U.S. President Barack Obama has arrived in Israel where he will speak at the funeral of former Israeli leader Shimon Peres.
Obama is leading a delegation of 32 U.S. officials, including former President Bill Clinton, Secretary of State John Kerry, Democratic Senator Bob Casey and Nancy Pelosi, Democratic leader in the House of Representatives.
The American leader will be joined by Palestinian President Mahmoud Abbas. In attending the funeral, Abbas hopes to "send a strong message to Israeli society that the Palestinians are for peace, and appreciate the efforts of peaceful men like Shimon Peres," a senior Palestinian official said.
Abbas has not visited Jerusalem since 2010 and was the first Arab leader to express sorrow over Peres' death on Wednesday. Jordan's King Abdullah II expressed his condolences to Israel on Thursday. Peres' death was met with official silence in most Arab countries, reflecting their longstanding opposition to Israel.
Peres suffered a severe stroke two weeks ago and died Wednesday at the age of 93 in a hospital in Tel HaShomer.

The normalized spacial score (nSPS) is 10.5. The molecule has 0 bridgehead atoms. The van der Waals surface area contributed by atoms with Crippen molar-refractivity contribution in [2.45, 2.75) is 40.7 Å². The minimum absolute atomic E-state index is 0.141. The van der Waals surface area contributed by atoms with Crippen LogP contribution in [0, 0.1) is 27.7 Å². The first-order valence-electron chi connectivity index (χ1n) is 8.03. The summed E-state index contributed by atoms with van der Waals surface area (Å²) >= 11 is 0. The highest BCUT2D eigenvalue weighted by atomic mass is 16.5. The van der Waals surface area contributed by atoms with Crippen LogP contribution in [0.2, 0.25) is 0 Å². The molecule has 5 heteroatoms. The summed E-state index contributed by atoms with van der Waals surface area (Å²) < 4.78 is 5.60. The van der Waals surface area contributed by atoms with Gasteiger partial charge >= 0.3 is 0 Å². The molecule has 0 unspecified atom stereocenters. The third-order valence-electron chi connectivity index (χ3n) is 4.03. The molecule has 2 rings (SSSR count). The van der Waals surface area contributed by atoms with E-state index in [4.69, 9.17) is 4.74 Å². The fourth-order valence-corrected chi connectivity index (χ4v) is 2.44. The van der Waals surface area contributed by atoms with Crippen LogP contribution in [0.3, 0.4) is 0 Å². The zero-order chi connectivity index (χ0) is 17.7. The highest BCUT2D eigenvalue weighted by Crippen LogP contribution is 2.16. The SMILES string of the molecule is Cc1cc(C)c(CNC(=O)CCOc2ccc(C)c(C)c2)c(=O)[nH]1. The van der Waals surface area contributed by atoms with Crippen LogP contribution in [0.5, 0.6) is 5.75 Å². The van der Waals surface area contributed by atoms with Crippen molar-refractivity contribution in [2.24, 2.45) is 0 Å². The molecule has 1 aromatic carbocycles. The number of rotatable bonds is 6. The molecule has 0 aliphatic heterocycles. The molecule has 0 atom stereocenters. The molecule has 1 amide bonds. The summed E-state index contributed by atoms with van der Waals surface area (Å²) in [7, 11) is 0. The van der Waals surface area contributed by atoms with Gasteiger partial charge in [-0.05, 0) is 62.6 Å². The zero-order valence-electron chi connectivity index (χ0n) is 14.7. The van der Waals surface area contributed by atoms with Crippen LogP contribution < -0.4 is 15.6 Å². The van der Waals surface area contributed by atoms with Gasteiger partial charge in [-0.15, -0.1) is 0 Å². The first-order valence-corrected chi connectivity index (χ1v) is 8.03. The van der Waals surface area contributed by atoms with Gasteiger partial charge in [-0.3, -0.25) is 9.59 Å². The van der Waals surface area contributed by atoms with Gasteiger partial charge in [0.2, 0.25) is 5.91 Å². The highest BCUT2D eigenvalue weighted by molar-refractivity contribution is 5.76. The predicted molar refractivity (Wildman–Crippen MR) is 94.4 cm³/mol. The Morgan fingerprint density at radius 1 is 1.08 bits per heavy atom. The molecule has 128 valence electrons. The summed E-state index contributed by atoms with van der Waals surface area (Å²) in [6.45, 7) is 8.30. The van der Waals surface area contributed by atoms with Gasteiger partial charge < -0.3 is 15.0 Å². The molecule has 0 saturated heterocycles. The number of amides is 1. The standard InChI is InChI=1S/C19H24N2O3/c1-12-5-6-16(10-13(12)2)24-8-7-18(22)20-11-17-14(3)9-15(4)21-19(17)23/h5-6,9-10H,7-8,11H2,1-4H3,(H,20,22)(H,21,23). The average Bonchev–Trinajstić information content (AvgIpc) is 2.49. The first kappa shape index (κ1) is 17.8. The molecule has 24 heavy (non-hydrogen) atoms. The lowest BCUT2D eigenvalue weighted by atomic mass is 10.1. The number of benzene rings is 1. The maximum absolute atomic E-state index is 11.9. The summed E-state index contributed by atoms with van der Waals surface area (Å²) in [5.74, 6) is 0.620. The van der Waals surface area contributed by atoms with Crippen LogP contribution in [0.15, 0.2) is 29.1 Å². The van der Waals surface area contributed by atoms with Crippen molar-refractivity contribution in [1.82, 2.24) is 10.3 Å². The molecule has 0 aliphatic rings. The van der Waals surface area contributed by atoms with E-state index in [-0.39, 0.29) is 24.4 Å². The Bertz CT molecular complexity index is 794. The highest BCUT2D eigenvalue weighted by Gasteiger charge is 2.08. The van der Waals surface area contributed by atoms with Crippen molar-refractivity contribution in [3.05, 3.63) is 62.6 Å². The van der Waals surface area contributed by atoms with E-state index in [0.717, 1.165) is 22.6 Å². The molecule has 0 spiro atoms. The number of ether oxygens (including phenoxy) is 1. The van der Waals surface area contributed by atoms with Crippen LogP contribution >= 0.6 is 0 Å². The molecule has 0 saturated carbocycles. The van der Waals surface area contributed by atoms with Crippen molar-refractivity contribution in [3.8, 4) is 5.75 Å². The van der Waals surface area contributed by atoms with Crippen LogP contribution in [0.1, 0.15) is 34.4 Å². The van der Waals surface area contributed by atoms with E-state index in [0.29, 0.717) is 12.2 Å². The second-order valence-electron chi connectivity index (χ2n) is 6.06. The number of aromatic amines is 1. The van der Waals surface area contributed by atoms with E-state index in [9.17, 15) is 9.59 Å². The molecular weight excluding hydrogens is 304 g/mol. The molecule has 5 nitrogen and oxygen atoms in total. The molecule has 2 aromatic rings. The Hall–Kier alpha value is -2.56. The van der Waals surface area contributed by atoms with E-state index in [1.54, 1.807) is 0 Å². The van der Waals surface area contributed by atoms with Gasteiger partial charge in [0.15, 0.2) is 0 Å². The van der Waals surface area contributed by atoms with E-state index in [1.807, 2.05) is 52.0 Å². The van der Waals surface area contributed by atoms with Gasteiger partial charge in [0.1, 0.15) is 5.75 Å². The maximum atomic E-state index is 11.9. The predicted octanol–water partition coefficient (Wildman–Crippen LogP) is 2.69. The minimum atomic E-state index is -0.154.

He held nearly every major Israeli political post during his long career, including prime minister twice, the presidency, defense minister and foreign minister.
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He was the longest-serving member of parliament in Israeli history, holding a seat in the Knesset for 48 years.
Prime Minister Benjamin Netanyahu said Peres devoted his life to the sovereignty of the Israeli people.
"As a man of vision, his gaze was aimed to the future," Netanyahu said. "As a man of security, he fortified Israel's strength in many ways, some of which even today is still unknown. As a man of peace, he worked until his final days toward reconciling with our neighbors for a better future for our children."
Obama shared Peres' vision for a two-state solution to resolve the Israel-Palestinian conflict.
Obama awarded Peres the Medal of Freedom, the United States' highest civilian honor, in 2012, saying "Shimon teaches us to never settle for the world as it is.''
In turn, Peres bestowed the Medal of Distinction on Obama, making him the first sitting U.S. president to receive Israel's highest civilian honor.